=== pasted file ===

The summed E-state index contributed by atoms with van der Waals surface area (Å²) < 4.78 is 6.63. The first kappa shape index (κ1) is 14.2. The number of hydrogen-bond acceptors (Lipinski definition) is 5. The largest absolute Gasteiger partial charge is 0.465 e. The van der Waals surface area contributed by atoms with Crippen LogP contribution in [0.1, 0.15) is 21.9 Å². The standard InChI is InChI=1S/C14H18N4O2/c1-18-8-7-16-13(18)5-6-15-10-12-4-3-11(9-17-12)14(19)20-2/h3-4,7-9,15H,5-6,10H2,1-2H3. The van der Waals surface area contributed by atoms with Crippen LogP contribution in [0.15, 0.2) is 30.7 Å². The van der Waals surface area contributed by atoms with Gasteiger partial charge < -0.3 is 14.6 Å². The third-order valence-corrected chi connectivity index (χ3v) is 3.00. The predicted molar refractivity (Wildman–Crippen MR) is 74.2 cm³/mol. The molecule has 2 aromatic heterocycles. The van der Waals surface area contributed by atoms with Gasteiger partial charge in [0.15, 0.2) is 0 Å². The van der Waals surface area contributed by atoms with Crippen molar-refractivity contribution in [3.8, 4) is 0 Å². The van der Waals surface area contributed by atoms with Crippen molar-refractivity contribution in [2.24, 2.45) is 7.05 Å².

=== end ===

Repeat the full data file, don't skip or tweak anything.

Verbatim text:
The summed E-state index contributed by atoms with van der Waals surface area (Å²) < 4.78 is 6.63. The first kappa shape index (κ1) is 14.2. The number of hydrogen-bond acceptors (Lipinski definition) is 5. The largest absolute Gasteiger partial charge is 0.465 e. The van der Waals surface area contributed by atoms with Crippen LogP contribution in [0.1, 0.15) is 21.9 Å². The standard InChI is InChI=1S/C14H18N4O2/c1-18-8-7-16-13(18)5-6-15-10-12-4-3-11(9-17-12)14(19)20-2/h3-4,7-9,15H,5-6,10H2,1-2H3. The van der Waals surface area contributed by atoms with Crippen LogP contribution in [0.15, 0.2) is 30.7 Å². The van der Waals surface area contributed by atoms with Gasteiger partial charge < -0.3 is 14.6 Å². The third-order valence-corrected chi connectivity index (χ3v) is 3.00. The predicted molar refractivity (Wildman–Crippen MR) is 74.2 cm³/mol. The molecule has 2 aromatic heterocycles. The van der Waals surface area contributed by atoms with Gasteiger partial charge in [0.15, 0.2) is 0 Å². The van der Waals surface area contributed by atoms with Crippen molar-refractivity contribution in [3.8, 4) is 0 Å². The van der Waals surface area contributed by atoms with Crippen molar-refractivity contribution in [2.24, 2.45) is 7.05 Å².